2018 AGU Fall Meeting Update: Dec. 12-13

DTM scientists presented their posters and mingled with over 25,000 scientists during the 2018 AGU Fall Meeting, held December 10-14, 2018 at the Walter E. Washington Convention Center in Washington, D.C. Photo: Roberto Molar Candanosa, DTM.
Friday, December 14, 2018 

DTM scientists continued to have an eventful AGU Fall Meeting on December 12-13, 2018 at the Walter E. Washington Convention Center in Washington, D.C with presentations in Earth interior science.

Brad Peters participated in a poster session on Wednesday, December 12, where he presented new methods to separate tungsten and other trace elements for high-precision mass spectrometry. This work, Peters says, can be particularly useful for reducing lab safety concerns.

In the afternoon poster session, DTM Director Rick Carlson and Jesse Reimink presented their poster titled, "The Transition from Reworking of Hadean Crust to Generation of New Archean Crust: The Slave Craton Perspective." Carlson and Reimink explained that although the data for this event is extremely complex, it is likely that the tungsten composition of the Earth's mantle completely changed 3 billion years ago.

Wednesday afternoon, Tim Jones gave an invited talk titled, "Tungsten Isotopes in Mantle Plumes: Heads it's Positive, Tails it's Negative." This talk focused on mantle plumes leading to large igneous provinces and ocean island basalts. Jones' computer simulations explore the implications of mantle plumes resulting in different chemical compositions for each of these types of volcanism.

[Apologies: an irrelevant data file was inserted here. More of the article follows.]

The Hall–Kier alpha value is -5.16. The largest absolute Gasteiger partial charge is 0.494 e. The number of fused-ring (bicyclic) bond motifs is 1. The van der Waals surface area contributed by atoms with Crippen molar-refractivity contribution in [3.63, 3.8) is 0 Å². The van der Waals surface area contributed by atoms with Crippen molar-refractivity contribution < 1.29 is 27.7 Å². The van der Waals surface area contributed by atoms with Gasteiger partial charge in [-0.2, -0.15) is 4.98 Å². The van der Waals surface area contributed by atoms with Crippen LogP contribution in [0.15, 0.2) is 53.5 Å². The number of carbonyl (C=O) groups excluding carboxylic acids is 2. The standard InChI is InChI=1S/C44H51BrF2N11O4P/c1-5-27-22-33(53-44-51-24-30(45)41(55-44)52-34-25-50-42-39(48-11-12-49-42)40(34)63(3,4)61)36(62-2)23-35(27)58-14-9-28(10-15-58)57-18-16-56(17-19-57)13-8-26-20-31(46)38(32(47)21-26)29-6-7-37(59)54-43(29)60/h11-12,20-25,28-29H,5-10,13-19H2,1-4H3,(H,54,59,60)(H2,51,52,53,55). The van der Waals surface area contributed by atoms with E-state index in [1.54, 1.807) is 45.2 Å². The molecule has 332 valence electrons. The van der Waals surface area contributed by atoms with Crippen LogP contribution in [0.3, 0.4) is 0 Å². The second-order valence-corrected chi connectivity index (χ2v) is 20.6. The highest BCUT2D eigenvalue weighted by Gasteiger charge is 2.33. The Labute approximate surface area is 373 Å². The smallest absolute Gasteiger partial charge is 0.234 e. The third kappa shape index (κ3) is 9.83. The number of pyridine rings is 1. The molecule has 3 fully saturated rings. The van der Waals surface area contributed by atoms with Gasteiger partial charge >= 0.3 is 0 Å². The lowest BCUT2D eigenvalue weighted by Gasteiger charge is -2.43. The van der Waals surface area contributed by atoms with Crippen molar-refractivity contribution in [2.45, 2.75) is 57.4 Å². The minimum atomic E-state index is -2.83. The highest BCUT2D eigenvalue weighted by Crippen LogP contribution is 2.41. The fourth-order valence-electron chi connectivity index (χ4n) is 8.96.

Presentations on Earth science continued on Thursday, December 13 with Steven Golden's exhibition on digitization of Carnegie's decades-old seismology records. These records, stored at Carnegie's BBR campus inside a shield room, are analog tapes with seismology data from seismographs pioneered by Selwyn Sacks in 1965. Golden's presentation was part of AGU's new eLightning sessions involving oral presentations and interactive posters.

Diana Roman and Shi Joyce Sim also presented their posters on Thursday afternoon. Sim presented new modeling of magma dynamics at mid-ocean ridges. Her models can help scientists understand how magma focuses into small underwater volcanoes. Close to Sim was Roman, who presented her work on Kilauea volcano. Roman's work on Kilauea analyzed seismicity at different points of the volcano, which can help understand probabilities for eruption.

Alan Boss closed DTM's activities at AGU on Thursday evening. Boss participated in a Town Hall titled, "The National Academies Committees on Exoplanet Science Strategy and Astrobiology Science Strategy for the Search for Life in the Universe."

Keep up with DTM scientists at AGU via Twitter, @CarnegiePlanets and @CarnegieScience using #CarnegieAGU!

Last week, our scientists sat down to give us a quick preview of their #AGU18 presentations. We got them on video for you: https://bit.ly/2SBH2iQ